Hit-and-Run Tourism: Good Idea?

Several years ago, I was heading west aboard the Southwest Chief.  I had just awakened in my roomette and as I lay there, we started moving. Raising up on an elbow, I peered out the window just in time for the sign “DODGE CITY” to enter, then slide by and pass out of my view.

Dodge City!  I should stop off here on one of my trips, I thought. There’s Boot Hill and “Doc” Holiday and It wouldn’t take long—just 24 hours would do the trick.

This is Boot Hill . . . but I guess you knew that.

That’s when it occurred to me that there must be literally hundreds of small towns all over the country where a daily Amtrak train stops and there’s something that’s worth seeing or doing.

The Amtrak station in Dodge City, Kansas. Amtrak’s Southwest Chief comes once a day in each direction.

A couple of years later, I did get off the Chief in Dodge City and spent 24-hours visiting Boot Hill, the excellent museum and a replica of their Main Street, which came complete with real cowboys leaning nonchalantly against lampposts. My one night in Dodge featured a fabulous steak dinner served at a table in a vintage railroad dining car.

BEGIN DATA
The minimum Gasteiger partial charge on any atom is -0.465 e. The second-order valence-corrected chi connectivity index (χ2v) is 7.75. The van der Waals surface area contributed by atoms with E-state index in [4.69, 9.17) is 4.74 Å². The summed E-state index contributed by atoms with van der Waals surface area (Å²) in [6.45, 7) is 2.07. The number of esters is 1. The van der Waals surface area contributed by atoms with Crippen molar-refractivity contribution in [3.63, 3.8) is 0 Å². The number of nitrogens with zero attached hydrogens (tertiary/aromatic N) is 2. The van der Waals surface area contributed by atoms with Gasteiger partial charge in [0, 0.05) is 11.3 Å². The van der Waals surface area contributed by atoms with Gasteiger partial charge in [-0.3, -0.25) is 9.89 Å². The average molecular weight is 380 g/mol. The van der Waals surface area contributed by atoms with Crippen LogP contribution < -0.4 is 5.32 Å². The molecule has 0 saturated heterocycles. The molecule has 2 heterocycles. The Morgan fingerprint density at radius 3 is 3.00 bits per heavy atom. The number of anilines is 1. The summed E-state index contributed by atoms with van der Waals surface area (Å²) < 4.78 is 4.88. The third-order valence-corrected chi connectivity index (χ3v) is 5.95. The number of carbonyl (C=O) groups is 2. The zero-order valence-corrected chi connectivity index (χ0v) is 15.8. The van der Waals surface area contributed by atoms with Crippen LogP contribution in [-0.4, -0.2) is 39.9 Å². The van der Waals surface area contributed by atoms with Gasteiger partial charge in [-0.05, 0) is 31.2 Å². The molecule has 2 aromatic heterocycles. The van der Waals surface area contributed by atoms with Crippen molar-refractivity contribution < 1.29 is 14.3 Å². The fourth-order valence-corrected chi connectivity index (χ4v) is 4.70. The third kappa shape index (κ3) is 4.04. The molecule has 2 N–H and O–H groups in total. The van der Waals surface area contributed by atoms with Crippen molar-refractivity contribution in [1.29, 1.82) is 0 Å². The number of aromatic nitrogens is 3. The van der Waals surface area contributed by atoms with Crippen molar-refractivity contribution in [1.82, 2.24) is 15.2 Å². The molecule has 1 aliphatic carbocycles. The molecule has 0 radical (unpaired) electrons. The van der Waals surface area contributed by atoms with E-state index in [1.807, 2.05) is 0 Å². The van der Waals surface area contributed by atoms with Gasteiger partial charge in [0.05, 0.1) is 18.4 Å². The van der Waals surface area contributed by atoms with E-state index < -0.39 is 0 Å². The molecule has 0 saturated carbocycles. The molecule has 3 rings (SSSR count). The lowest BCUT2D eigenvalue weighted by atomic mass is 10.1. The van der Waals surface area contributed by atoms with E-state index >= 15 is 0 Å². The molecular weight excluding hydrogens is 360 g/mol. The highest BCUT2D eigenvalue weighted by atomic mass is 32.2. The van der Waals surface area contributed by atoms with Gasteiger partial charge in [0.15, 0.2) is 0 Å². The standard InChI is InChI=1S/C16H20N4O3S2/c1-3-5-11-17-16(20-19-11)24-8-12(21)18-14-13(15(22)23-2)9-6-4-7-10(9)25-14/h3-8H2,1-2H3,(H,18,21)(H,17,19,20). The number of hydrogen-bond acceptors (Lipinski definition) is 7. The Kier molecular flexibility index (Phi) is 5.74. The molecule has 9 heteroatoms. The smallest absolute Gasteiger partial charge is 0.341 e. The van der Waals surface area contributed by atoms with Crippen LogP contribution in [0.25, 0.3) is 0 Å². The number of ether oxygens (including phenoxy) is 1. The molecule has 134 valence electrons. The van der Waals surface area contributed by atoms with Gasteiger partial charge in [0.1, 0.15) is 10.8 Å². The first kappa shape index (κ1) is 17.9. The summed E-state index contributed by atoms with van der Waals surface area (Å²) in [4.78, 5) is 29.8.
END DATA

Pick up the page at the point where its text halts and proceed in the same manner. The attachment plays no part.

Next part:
So a hit-and-run visit is  good idea, but there’s a catch: the cost of a roomette on the California Zephyr from Chicago straight through to Emeryville, California, in mid-April is $1052. Break that trip for a 24-hour visit to Glenwood Springs, Colorado, and the cost oft he two fares, combined, jumps to $1459. So the stop-over in Glenwood Springs bumps the rail fare by $407 . . . probably a deterrent for the average traveler.

OK, then lets get the Glenwood Springs marketing people—and there’s a room full of them!— to make a deal with their counterparts at Amtrak:  The Glenwood folks will offer to spend $25,000 advertising the stop-over package and Amtrak agrees to reduce the combined fares by $300.

Good idea? Yes, I think so.